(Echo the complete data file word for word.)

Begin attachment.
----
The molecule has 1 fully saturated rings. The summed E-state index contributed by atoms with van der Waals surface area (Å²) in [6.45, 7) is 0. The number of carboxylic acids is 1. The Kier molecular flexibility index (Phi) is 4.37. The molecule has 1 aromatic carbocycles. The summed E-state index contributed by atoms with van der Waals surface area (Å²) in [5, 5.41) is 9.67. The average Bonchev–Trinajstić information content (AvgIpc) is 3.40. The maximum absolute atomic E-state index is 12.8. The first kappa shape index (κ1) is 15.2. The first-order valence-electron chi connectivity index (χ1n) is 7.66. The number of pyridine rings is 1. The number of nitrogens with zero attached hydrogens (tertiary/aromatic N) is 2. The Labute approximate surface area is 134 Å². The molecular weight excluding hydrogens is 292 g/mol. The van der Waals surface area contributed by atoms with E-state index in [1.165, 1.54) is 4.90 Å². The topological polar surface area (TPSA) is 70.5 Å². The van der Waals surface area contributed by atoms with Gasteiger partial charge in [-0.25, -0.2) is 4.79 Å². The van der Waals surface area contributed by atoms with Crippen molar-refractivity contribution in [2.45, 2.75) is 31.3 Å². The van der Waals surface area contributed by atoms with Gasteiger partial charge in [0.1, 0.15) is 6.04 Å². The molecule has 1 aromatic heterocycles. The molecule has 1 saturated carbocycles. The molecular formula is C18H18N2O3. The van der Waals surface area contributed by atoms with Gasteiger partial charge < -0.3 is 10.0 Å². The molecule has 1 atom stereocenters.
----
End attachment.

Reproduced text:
The molecule has 1 fully saturated rings. The summed E-state index contributed by atoms with van der Waals surface area (Å²) in [6.45, 7) is 0. The number of carboxylic acids is 1. The Kier molecular flexibility index (Phi) is 4.37. The molecule has 1 aromatic carbocycles. The summed E-state index contributed by atoms with van der Waals surface area (Å²) in [5, 5.41) is 9.67. The average Bonchev–Trinajstić information content (AvgIpc) is 3.40. The maximum absolute atomic E-state index is 12.8. The first kappa shape index (κ1) is 15.2. The first-order valence-electron chi connectivity index (χ1n) is 7.66. The number of pyridine rings is 1. The number of nitrogens with zero attached hydrogens (tertiary/aromatic N) is 2. The Labute approximate surface area is 134 Å². The molecular weight excluding hydrogens is 292 g/mol. The van der Waals surface area contributed by atoms with E-state index in [1.165, 1.54) is 4.90 Å². The topological polar surface area (TPSA) is 70.5 Å². The van der Waals surface area contributed by atoms with Gasteiger partial charge in [-0.25, -0.2) is 4.79 Å². The van der Waals surface area contributed by atoms with Crippen molar-refractivity contribution in [2.45, 2.75) is 31.3 Å². The van der Waals surface area contributed by atoms with Gasteiger partial charge in [0.1, 0.15) is 6.04 Å². The molecule has 1 aromatic heterocycles. The molecule has 1 saturated carbocycles. The molecular formula is C18H18N2O3. The van der Waals surface area contributed by atoms with Gasteiger partial charge < -0.3 is 10.0 Å². The molecule has 1 atom stereocenters.